BIOELECTROCHEMICAL TREATMENT MECHANISMS OF PETROLUME REFINERY WASTEWATER IN INTEGRATED SYSTEM OF MICROBIAL FUEL CELL-CONSTRUCTED WETLAND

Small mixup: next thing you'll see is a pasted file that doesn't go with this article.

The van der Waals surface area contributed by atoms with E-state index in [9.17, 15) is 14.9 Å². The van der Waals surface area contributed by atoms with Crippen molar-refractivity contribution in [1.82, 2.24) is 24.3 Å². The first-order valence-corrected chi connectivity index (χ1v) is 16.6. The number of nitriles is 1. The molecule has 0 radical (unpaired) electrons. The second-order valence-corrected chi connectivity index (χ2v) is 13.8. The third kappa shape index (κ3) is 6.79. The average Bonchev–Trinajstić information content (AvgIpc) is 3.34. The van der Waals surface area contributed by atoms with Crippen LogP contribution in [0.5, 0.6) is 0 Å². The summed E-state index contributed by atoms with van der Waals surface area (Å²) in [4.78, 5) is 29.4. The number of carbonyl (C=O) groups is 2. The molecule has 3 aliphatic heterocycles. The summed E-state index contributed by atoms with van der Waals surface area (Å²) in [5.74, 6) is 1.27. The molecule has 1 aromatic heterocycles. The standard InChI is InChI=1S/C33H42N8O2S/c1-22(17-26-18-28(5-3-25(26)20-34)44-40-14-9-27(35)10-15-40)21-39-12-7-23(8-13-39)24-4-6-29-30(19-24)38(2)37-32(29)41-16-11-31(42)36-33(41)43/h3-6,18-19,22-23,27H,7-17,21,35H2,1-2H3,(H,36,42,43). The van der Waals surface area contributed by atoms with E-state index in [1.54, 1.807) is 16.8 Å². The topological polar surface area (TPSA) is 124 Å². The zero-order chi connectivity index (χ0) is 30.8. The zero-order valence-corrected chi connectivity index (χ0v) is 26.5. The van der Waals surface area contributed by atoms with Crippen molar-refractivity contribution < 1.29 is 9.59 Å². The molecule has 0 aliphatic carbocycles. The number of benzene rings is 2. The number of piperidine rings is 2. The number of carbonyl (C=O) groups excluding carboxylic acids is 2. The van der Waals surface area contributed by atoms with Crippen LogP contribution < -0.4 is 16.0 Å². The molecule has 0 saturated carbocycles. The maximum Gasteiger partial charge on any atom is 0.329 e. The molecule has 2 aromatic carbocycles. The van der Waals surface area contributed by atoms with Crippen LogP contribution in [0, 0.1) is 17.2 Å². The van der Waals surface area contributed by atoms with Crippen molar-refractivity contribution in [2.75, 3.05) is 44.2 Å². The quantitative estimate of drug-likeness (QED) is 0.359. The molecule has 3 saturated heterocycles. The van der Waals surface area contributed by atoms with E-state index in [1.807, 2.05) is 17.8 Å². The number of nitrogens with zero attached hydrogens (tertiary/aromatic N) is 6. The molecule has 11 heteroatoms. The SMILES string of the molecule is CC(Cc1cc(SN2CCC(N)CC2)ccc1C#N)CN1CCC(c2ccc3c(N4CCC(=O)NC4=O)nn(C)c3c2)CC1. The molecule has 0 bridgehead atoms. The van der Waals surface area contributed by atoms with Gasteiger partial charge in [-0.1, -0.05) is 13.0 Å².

Three identically designed systems named designate as MFC-CW, CW1,and CW2 were constructed and setup in this study for simultaneous biotreatment of real petroleum refinery wastewater (PRW) and bioelectricity generation. The three systems were planted with emergent wetland plant of Canna indica. These systems were operated simultaneously in a single batch mode to identify the dominant mechanism for organics removal from PRW. The operation period for each cycle was 8 days. Results demonstrated that maximum removal efficiency of the organic content represented as chemical oxygen demand (COD) were 96.5%, 89.3%, and 91% observed in MFC-CW, CW1, and CW2, respectively, whereby, the highest power generated in MFC-CW only was 12.36 mW/m2. The potential convergence of the results in the three systems indicated that the dominant mechanism of organic content removal from PRW was via bioelectrochemical reactions by the anodic biofilm in the MFC.